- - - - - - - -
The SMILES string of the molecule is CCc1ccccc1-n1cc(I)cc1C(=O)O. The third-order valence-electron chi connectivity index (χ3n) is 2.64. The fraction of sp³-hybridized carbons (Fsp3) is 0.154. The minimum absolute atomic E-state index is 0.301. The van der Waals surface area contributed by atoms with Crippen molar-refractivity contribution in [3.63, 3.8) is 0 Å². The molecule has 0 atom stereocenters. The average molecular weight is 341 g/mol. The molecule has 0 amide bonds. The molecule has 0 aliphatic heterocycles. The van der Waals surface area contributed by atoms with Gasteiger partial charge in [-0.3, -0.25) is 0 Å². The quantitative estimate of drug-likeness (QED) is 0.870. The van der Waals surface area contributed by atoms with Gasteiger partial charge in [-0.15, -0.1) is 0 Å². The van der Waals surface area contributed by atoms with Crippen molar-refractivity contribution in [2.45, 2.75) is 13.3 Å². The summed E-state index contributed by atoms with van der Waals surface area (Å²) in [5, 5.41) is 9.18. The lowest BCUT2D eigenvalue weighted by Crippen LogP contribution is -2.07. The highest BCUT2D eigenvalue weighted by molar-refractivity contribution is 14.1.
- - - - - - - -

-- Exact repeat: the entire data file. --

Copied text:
The SMILES string of the molecule is CCc1ccccc1-n1cc(I)cc1C(=O)O. The third-order valence-electron chi connectivity index (χ3n) is 2.64. The fraction of sp³-hybridized carbons (Fsp3) is 0.154. The minimum absolute atomic E-state index is 0.301. The van der Waals surface area contributed by atoms with Crippen molar-refractivity contribution in [3.63, 3.8) is 0 Å². The molecule has 0 atom stereocenters. The average molecular weight is 341 g/mol. The molecule has 0 amide bonds. The molecule has 0 aliphatic heterocycles. The van der Waals surface area contributed by atoms with Gasteiger partial charge in [-0.3, -0.25) is 0 Å². The quantitative estimate of drug-likeness (QED) is 0.870. The van der Waals surface area contributed by atoms with Gasteiger partial charge in [-0.15, -0.1) is 0 Å². The van der Waals surface area contributed by atoms with Crippen molar-refractivity contribution in [2.45, 2.75) is 13.3 Å². The summed E-state index contributed by atoms with van der Waals surface area (Å²) in [5, 5.41) is 9.18. The lowest BCUT2D eigenvalue weighted by Crippen LogP contribution is -2.07. The highest BCUT2D eigenvalue weighted by molar-refractivity contribution is 14.1.